Monday, January 31, 2011

Cardboard Mushroom Spawn

One of the great things about growing mushrooms is that growing materials are often free. Sometimes they even save you from throwing things away. Using cardboard as mushroom spawn is one such example. Cardboard is made of raw, unbleached paper, which is a good growing material for mushrooms and the corrugations are held together with a glue that is also very digestible by mushrooms. The channels in corrugated cardboard give the mycelium an easy channel to run down and travel quickly.

Personally, I find that mushrooms produced on cardboard tend to be kind of anemic. The open structure, while ideal for travelling mycelium, isn’t really dense enough to produce lots of mushrooms. However, the sheet form that cardboard comes in makes for easy transfer from one medium to another. If you are making a wood chip mushroom bed, you just lay down a layer of wood chips, then cover it with your cardboard spawn and then add another layer of wood chips, for a total of about 6” thick. You can use cardboard spawn for making mushroom logs as well. You take a chainsaw and cut a wedge in the log, line it with your cardboard spawn and hammer the wedge back in. When making a mushroom block out of wood chips or coffee grounds, you can just tear up the cardboard and mix it in. It will spread from the cardboard.

Making cardboard spawn is really easy. The first thing to do is find a good source of cardboard. Something that has already been through the mail is fine, as long as it isn’t covered in grease or other such toxic or unidentifiable chemicals. Cardboard spawn is best grown rolled up, so a container that will fit a roll of cardboard, like a glass jar or a bucket, works nicely. Then cut the cardboard to fit your container.

The next step is to clean the cardboard to remove potential contaminants. The nice thing about cardboard is that it is a pretty hostile environment, so you don’t need to worry about too many contaminants unless it has bee sitting outside for a long time. The biggest thing you need to worry about is mold spores. You will need to get rid of those. There are two basic ways to do that. The first is with boiling water. Put your cardboard in its container and fill it with boiling water and put on a lid if it has one. Let it sit about an hour. That will kill almost all mold and bacteria. The problem is, it also dissolves the glues, destroying the structure of the cardboard.  Fortunately, there is a second method involving hydrogen peroxide.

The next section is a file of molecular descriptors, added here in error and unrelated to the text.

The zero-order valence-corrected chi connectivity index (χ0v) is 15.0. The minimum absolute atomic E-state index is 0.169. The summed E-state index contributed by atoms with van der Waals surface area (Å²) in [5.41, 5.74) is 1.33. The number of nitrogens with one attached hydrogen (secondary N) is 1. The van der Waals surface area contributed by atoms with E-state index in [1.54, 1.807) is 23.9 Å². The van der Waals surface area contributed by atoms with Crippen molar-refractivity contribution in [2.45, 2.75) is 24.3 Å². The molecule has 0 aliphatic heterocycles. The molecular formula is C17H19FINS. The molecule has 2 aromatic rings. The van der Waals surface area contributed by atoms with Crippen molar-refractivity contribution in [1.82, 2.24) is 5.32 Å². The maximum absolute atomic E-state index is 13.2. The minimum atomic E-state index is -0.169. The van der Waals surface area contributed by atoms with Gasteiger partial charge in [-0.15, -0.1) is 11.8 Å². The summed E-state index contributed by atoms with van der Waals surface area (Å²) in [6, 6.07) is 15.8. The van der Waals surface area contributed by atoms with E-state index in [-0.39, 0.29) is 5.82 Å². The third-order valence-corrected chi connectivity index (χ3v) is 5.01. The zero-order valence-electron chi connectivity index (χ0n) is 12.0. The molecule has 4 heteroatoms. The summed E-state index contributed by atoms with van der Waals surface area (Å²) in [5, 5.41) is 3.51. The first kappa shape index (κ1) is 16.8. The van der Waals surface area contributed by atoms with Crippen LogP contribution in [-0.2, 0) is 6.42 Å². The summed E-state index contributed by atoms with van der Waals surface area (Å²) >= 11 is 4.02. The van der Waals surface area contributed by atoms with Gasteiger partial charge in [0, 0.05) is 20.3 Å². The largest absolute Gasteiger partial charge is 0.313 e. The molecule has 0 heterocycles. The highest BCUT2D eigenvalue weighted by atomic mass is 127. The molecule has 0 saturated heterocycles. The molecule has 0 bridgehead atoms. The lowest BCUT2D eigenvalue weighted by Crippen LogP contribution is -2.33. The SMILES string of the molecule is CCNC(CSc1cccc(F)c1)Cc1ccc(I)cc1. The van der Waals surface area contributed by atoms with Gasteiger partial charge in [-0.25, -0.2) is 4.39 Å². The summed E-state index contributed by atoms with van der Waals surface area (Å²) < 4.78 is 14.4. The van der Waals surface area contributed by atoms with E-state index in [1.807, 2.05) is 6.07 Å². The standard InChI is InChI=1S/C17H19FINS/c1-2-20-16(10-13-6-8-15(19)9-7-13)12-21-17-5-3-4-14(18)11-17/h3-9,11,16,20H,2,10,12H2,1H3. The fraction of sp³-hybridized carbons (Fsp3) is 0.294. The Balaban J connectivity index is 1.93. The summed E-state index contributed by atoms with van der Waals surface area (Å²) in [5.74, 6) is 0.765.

As many mushrooms grow, they naturally want to claim territory that they occupy as their own. One major source of possible competitors is spores of other fungi. Most mushrooms produce various peroxidase compounds as they grow. These compounds destroy the spores without harming the mycelium. Hydrogen peroxide is a very similar compound to what the mycelium produces and has much the same effect. So I will put some hydrogen peroxide in a spray bottle (or just transfer the spray nozzle to the peroxide bottle) and spray the cardboard down. I don’t dilute or anything. The hydrogen peroxide will break down into water pretty quickly and won’t harm the mycelium in small amounts.

Once the cardboard is treated, you can just layer your previous spawn on top. Wood chips from a spent mushroom block is a good medium of transfer. I also find stem butts particularly effective for transfer onto cardboard. Either way, you lay it on top and then roll it up as tightly as you can. Then put it somewhere and keep it moist. It is ready to transfer when the entire surface is covered with white, cottony mycelium and it no longer smells like wet cardboard.

Oh, and when you are finished transferring it to its new home, consider setting aside one sheet of cardboard. You can roll it in a fresh sheet of cardboard to make all new cardboard spawn.

Thursday, January 6, 2011

Coffee Ground Mushroom Spawn

There is a fine line between a medium that is used for mushroom spawn (that is, to transfer to another medium) and one that is used as a growing medium. Some, like cardboard, are more structurally suited to transfer and may not have enough nutrition to take the mycelium all the way to a bountiful flush of mushrooms. Others, like straw, which is messy and difficult to fully sterilize, are more suited to fruiting and less good for production of spawn. Coffee grounds is one that is good for both. The granular nature of the grounds makes for quick and easily colonization by the mycelium. The process of making coffee out of the grounds conveniently sterilizes the growth media, limiting the opportunities for contaminants. The woody nature of the seed pod of the coffee bean also provides good woody material as well as abundant nutrition for the mycelium. Another nice feature is that most coffee filters are made of paper, which is also readily digestible by mycelium.